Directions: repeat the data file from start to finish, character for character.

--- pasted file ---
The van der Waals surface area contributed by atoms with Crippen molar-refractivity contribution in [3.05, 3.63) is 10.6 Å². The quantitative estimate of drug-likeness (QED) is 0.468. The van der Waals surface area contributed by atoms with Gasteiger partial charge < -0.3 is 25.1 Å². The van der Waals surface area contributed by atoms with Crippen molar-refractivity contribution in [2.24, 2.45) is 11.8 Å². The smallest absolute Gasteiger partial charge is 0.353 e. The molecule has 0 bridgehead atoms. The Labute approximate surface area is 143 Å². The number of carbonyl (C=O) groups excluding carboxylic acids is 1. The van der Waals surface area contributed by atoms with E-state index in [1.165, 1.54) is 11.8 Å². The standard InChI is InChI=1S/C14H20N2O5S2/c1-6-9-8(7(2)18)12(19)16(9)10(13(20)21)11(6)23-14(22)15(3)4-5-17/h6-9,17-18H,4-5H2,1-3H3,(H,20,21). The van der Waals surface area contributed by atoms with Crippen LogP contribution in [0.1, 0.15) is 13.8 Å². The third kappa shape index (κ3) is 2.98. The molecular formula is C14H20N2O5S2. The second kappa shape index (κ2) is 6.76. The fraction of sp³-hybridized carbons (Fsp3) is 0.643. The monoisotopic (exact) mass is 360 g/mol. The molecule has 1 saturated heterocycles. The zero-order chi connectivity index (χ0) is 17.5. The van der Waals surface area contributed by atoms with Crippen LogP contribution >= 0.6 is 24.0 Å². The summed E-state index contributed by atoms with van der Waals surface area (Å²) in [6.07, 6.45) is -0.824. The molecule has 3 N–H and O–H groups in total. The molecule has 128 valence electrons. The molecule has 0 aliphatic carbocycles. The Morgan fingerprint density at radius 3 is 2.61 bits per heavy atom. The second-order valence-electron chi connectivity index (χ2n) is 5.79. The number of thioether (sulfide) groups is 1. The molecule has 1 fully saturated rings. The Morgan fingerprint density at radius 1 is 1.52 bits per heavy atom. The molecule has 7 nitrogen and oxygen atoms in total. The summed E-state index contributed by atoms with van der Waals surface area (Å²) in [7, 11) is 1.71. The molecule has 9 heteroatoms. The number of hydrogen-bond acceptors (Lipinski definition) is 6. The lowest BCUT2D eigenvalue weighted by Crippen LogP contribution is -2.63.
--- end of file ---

The van der Waals surface area contributed by atoms with Crippen molar-refractivity contribution in [3.05, 3.63) is 10.6 Å². The quantitative estimate of drug-likeness (QED) is 0.468. The van der Waals surface area contributed by atoms with Gasteiger partial charge < -0.3 is 25.1 Å². The van der Waals surface area contributed by atoms with Crippen molar-refractivity contribution in [2.24, 2.45) is 11.8 Å². The smallest absolute Gasteiger partial charge is 0.353 e. The molecule has 0 bridgehead atoms. The Labute approximate surface area is 143 Å². The number of carbonyl (C=O) groups excluding carboxylic acids is 1. The van der Waals surface area contributed by atoms with E-state index in [1.165, 1.54) is 11.8 Å². The standard InChI is InChI=1S/C14H20N2O5S2/c1-6-9-8(7(2)18)12(19)16(9)10(13(20)21)11(6)23-14(22)15(3)4-5-17/h6-9,17-18H,4-5H2,1-3H3,(H,20,21). The van der Waals surface area contributed by atoms with Crippen LogP contribution in [0.1, 0.15) is 13.8 Å². The third kappa shape index (κ3) is 2.98. The molecular formula is C14H20N2O5S2. The second kappa shape index (κ2) is 6.76. The fraction of sp³-hybridized carbons (Fsp3) is 0.643. The monoisotopic (exact) mass is 360 g/mol. The molecule has 1 saturated heterocycles. The zero-order chi connectivity index (χ0) is 17.5. The van der Waals surface area contributed by atoms with Crippen LogP contribution >= 0.6 is 24.0 Å². The summed E-state index contributed by atoms with van der Waals surface area (Å²) in [6.07, 6.45) is -0.824. The molecule has 3 N–H and O–H groups in total. The molecule has 128 valence electrons. The molecule has 0 aliphatic carbocycles. The Morgan fingerprint density at radius 3 is 2.61 bits per heavy atom. The second-order valence-electron chi connectivity index (χ2n) is 5.79. The number of thioether (sulfide) groups is 1. The molecule has 1 fully saturated rings. The Morgan fingerprint density at radius 1 is 1.52 bits per heavy atom. The molecule has 7 nitrogen and oxygen atoms in total. The summed E-state index contributed by atoms with van der Waals surface area (Å²) in [7, 11) is 1.71. The molecule has 9 heteroatoms. The number of hydrogen-bond acceptors (Lipinski definition) is 6. The lowest BCUT2D eigenvalue weighted by Crippen LogP contribution is -2.63.